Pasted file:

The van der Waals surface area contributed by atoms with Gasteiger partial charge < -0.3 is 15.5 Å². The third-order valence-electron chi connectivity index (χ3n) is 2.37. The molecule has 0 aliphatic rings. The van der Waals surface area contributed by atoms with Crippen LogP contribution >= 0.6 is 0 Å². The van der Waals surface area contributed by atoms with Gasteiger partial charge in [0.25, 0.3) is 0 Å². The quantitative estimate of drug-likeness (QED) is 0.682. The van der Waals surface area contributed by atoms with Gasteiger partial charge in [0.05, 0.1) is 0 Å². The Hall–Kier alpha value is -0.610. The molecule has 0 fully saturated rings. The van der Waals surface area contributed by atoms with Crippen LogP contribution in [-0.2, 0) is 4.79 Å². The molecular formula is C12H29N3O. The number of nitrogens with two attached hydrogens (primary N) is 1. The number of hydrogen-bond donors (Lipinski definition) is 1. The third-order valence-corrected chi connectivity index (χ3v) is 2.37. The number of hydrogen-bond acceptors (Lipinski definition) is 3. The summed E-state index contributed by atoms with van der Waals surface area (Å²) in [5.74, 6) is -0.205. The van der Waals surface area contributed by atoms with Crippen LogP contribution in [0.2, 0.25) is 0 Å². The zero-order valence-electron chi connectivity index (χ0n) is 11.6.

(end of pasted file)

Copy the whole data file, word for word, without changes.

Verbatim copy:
The van der Waals surface area contributed by atoms with Gasteiger partial charge < -0.3 is 15.5 Å². The third-order valence-electron chi connectivity index (χ3n) is 2.37. The molecule has 0 aliphatic rings. The van der Waals surface area contributed by atoms with Crippen LogP contribution >= 0.6 is 0 Å². The van der Waals surface area contributed by atoms with Gasteiger partial charge in [0.25, 0.3) is 0 Å². The quantitative estimate of drug-likeness (QED) is 0.682. The van der Waals surface area contributed by atoms with Gasteiger partial charge in [0.05, 0.1) is 0 Å². The Hall–Kier alpha value is -0.610. The molecule has 0 fully saturated rings. The van der Waals surface area contributed by atoms with Crippen LogP contribution in [-0.2, 0) is 4.79 Å². The molecular formula is C12H29N3O. The number of nitrogens with two attached hydrogens (primary N) is 1. The number of hydrogen-bond donors (Lipinski definition) is 1. The third-order valence-corrected chi connectivity index (χ3v) is 2.37. The number of hydrogen-bond acceptors (Lipinski definition) is 3. The summed E-state index contributed by atoms with van der Waals surface area (Å²) in [5.74, 6) is -0.205. The van der Waals surface area contributed by atoms with Crippen LogP contribution in [0.2, 0.25) is 0 Å². The zero-order valence-electron chi connectivity index (χ0n) is 11.6.